Hall County (Ga.) Schools is testing out a three-step process to clean and disinfect its buses with products from maintenance and cleaning solutions supplier Zep Corp. - Photo courtesy Clay Hobbs

Hall County (Ga.) Schools is testing out a three-step process to clean and disinfect its buses with products from maintenance and cleaning solutions supplier Zep Corp.

Photo courtesy Clay Hobbs

Gainesville, Georgia-based Hall County Schools is testing out a new process to sanitize its school buses.

Using products from maintenance and cleaning solutions supplier Zep Corp., the district is employing a three-step process that involves cleaning and disinfecting the interior surfaces of each bus with a coating solution, Clay Hobbs, the district’s director of transportation, told School Bus Fleet.

“With the pandemic, this is the time to add something that can help protect our students and our drivers,” Hobbs said. “We started testing the coating solution on two of our buses closer to the beginning of the [2020-21] school year, fine-tuning the process until we got it right.”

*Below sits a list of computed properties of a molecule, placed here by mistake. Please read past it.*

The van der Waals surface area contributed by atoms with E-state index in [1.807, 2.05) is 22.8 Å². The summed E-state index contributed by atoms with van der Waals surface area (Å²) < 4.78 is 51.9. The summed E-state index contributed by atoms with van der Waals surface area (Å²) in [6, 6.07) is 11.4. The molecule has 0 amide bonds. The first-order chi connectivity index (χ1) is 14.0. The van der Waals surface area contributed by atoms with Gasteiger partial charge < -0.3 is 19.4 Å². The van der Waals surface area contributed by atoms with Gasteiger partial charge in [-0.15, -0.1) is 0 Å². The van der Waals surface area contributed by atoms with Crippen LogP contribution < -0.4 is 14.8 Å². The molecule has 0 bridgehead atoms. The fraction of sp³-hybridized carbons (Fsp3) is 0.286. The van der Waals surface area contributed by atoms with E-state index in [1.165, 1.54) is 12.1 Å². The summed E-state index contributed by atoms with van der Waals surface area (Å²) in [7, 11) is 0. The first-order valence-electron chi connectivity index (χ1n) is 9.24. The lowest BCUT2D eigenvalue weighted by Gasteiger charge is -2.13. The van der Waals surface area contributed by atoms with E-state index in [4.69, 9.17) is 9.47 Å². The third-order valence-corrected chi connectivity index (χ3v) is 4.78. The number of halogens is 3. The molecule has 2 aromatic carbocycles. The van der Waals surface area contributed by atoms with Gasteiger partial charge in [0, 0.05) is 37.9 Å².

Currently, a total of four Hall County Schools employees — two school bus drivers and two staff members outside of the transportation department — are tasked with applying the process to four of the district’s buses each day, Hobbs told SBF. He added that the staff members start by spraying a foam solution to clean the interior surfaces of the bus and then wash the foam off with a light-duty pressure washer. After the bus is dry from the wash, Hobbs said that the coating solution is applied with an electrostatic sprayer, reportedly killing any germs and viruses on surfaces for six months or up to a year.

Hall County Schools has a total of 341 school buses in its fleet and plans to treat 84 of them with the new disinfection process, according to Hobbs.

“If things continue to go well, we anticipate adding this process to our entire fleet,” he said. “This will save time for our drivers, as they previously had to disinfect their buses twice a day — once after their morning routes and once more after their afternoon routes.”

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